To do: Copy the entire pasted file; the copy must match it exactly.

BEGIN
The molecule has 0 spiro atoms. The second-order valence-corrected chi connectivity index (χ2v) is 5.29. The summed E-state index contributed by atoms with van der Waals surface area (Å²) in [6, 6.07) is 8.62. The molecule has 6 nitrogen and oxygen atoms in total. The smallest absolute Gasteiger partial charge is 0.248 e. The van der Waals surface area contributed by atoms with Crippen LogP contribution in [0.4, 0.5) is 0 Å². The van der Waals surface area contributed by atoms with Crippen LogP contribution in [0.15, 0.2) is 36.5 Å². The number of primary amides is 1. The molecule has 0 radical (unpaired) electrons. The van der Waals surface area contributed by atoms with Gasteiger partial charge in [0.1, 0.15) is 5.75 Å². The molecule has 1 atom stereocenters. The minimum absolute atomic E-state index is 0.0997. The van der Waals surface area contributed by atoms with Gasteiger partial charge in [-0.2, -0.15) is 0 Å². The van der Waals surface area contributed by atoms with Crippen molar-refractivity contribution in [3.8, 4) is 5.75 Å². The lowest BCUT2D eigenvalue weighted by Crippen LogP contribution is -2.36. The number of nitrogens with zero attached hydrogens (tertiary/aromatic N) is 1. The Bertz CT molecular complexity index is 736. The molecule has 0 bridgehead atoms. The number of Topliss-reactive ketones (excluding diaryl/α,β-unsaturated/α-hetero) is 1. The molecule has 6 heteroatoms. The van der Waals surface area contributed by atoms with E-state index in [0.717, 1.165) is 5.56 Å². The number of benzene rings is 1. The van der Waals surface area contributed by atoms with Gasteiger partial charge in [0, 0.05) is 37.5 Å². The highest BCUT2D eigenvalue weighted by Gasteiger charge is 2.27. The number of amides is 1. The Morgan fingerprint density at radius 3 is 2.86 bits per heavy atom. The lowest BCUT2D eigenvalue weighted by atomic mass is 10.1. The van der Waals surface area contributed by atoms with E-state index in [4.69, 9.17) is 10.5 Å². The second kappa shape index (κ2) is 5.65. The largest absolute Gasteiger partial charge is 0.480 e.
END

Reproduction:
The molecule has 0 spiro atoms. The second-order valence-corrected chi connectivity index (χ2v) is 5.29. The summed E-state index contributed by atoms with van der Waals surface area (Å²) in [6, 6.07) is 8.62. The molecule has 6 nitrogen and oxygen atoms in total. The smallest absolute Gasteiger partial charge is 0.248 e. The van der Waals surface area contributed by atoms with Crippen LogP contribution in [0.4, 0.5) is 0 Å². The van der Waals surface area contributed by atoms with Crippen LogP contribution in [0.15, 0.2) is 36.5 Å². The number of primary amides is 1. The molecule has 0 radical (unpaired) electrons. The van der Waals surface area contributed by atoms with Gasteiger partial charge in [0.1, 0.15) is 5.75 Å². The molecule has 1 atom stereocenters. The minimum absolute atomic E-state index is 0.0997. The van der Waals surface area contributed by atoms with Gasteiger partial charge in [-0.2, -0.15) is 0 Å². The van der Waals surface area contributed by atoms with Crippen molar-refractivity contribution in [3.8, 4) is 5.75 Å². The lowest BCUT2D eigenvalue weighted by Crippen LogP contribution is -2.36. The number of nitrogens with zero attached hydrogens (tertiary/aromatic N) is 1. The Bertz CT molecular complexity index is 736. The molecule has 0 bridgehead atoms. The number of Topliss-reactive ketones (excluding diaryl/α,β-unsaturated/α-hetero) is 1. The molecule has 6 heteroatoms. The van der Waals surface area contributed by atoms with E-state index in [0.717, 1.165) is 5.56 Å². The number of benzene rings is 1. The van der Waals surface area contributed by atoms with Gasteiger partial charge in [0, 0.05) is 37.5 Å². The highest BCUT2D eigenvalue weighted by Gasteiger charge is 2.27. The number of amides is 1. The Morgan fingerprint density at radius 3 is 2.86 bits per heavy atom. The lowest BCUT2D eigenvalue weighted by atomic mass is 10.1. The van der Waals surface area contributed by atoms with E-state index in [4.69, 9.17) is 10.5 Å². The second kappa shape index (κ2) is 5.65. The largest absolute Gasteiger partial charge is 0.480 e.